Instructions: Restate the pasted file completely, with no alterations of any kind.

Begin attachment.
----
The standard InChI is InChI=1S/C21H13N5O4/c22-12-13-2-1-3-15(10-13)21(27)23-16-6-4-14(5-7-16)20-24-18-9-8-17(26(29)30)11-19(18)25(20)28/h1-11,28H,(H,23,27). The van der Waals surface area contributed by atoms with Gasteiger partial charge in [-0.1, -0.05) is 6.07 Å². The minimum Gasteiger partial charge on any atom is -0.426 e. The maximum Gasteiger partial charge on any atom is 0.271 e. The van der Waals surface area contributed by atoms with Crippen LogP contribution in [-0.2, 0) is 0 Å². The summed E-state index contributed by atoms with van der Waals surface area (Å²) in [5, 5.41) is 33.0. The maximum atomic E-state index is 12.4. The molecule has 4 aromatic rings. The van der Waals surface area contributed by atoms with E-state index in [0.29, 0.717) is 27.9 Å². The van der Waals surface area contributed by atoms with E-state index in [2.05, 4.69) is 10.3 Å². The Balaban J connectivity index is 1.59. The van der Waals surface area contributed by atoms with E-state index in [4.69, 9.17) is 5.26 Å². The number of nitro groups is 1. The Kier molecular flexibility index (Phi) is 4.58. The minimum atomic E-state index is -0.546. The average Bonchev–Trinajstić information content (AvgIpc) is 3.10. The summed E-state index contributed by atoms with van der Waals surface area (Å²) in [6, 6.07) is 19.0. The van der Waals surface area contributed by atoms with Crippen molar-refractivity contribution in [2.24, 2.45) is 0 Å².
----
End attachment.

The standard InChI is InChI=1S/C21H13N5O4/c22-12-13-2-1-3-15(10-13)21(27)23-16-6-4-14(5-7-16)20-24-18-9-8-17(26(29)30)11-19(18)25(20)28/h1-11,28H,(H,23,27). The van der Waals surface area contributed by atoms with Gasteiger partial charge in [-0.1, -0.05) is 6.07 Å². The minimum Gasteiger partial charge on any atom is -0.426 e. The maximum Gasteiger partial charge on any atom is 0.271 e. The van der Waals surface area contributed by atoms with Crippen LogP contribution in [-0.2, 0) is 0 Å². The summed E-state index contributed by atoms with van der Waals surface area (Å²) in [5, 5.41) is 33.0. The maximum atomic E-state index is 12.4. The molecule has 4 aromatic rings. The van der Waals surface area contributed by atoms with E-state index in [0.29, 0.717) is 27.9 Å². The van der Waals surface area contributed by atoms with E-state index in [2.05, 4.69) is 10.3 Å². The Balaban J connectivity index is 1.59. The van der Waals surface area contributed by atoms with E-state index in [4.69, 9.17) is 5.26 Å². The number of nitro groups is 1. The Kier molecular flexibility index (Phi) is 4.58. The minimum atomic E-state index is -0.546. The average Bonchev–Trinajstić information content (AvgIpc) is 3.10. The summed E-state index contributed by atoms with van der Waals surface area (Å²) in [6, 6.07) is 19.0. The van der Waals surface area contributed by atoms with Crippen molar-refractivity contribution in [2.24, 2.45) is 0 Å².